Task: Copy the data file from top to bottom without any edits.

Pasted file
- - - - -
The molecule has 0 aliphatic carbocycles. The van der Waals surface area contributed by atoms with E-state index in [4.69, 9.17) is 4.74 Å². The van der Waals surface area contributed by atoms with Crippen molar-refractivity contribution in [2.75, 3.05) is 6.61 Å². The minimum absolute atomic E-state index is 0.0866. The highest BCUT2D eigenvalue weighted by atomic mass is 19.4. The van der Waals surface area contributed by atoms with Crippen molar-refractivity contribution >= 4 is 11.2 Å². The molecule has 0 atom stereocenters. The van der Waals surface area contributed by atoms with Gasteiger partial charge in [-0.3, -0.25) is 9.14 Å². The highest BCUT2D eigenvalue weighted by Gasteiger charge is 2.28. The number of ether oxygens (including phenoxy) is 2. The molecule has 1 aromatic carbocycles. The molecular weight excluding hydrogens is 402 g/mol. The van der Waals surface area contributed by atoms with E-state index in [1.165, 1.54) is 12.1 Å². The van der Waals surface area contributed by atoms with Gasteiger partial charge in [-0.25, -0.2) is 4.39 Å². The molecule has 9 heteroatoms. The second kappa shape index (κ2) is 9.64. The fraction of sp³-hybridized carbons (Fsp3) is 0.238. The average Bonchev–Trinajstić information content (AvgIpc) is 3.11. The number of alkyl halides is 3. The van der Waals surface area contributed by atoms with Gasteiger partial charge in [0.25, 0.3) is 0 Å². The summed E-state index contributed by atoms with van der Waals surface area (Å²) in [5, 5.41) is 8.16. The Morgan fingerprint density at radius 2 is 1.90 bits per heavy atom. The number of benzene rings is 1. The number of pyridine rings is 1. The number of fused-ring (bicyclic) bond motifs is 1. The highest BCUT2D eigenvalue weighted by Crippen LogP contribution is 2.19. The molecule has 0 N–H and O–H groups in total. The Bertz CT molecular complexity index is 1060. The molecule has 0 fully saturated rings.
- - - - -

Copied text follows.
The molecule has 0 aliphatic carbocycles. The van der Waals surface area contributed by atoms with E-state index in [4.69, 9.17) is 4.74 Å². The van der Waals surface area contributed by atoms with Crippen molar-refractivity contribution in [2.75, 3.05) is 6.61 Å². The minimum absolute atomic E-state index is 0.0866. The highest BCUT2D eigenvalue weighted by atomic mass is 19.4. The van der Waals surface area contributed by atoms with Crippen molar-refractivity contribution >= 4 is 11.2 Å². The molecule has 0 atom stereocenters. The van der Waals surface area contributed by atoms with Gasteiger partial charge in [-0.3, -0.25) is 9.14 Å². The highest BCUT2D eigenvalue weighted by Gasteiger charge is 2.28. The number of ether oxygens (including phenoxy) is 2. The molecule has 1 aromatic carbocycles. The molecular weight excluding hydrogens is 402 g/mol. The van der Waals surface area contributed by atoms with E-state index in [1.165, 1.54) is 12.1 Å². The van der Waals surface area contributed by atoms with Gasteiger partial charge in [-0.25, -0.2) is 4.39 Å². The molecule has 9 heteroatoms. The second kappa shape index (κ2) is 9.64. The fraction of sp³-hybridized carbons (Fsp3) is 0.238. The average Bonchev–Trinajstić information content (AvgIpc) is 3.11. The number of alkyl halides is 3. The van der Waals surface area contributed by atoms with Gasteiger partial charge in [0.25, 0.3) is 0 Å². The summed E-state index contributed by atoms with van der Waals surface area (Å²) in [5, 5.41) is 8.16. The Morgan fingerprint density at radius 2 is 1.90 bits per heavy atom. The number of benzene rings is 1. The number of pyridine rings is 1. The number of fused-ring (bicyclic) bond motifs is 1. The highest BCUT2D eigenvalue weighted by Crippen LogP contribution is 2.19. The molecule has 0 N–H and O–H groups in total. The Bertz CT molecular complexity index is 1060. The molecule has 0 fully saturated rings.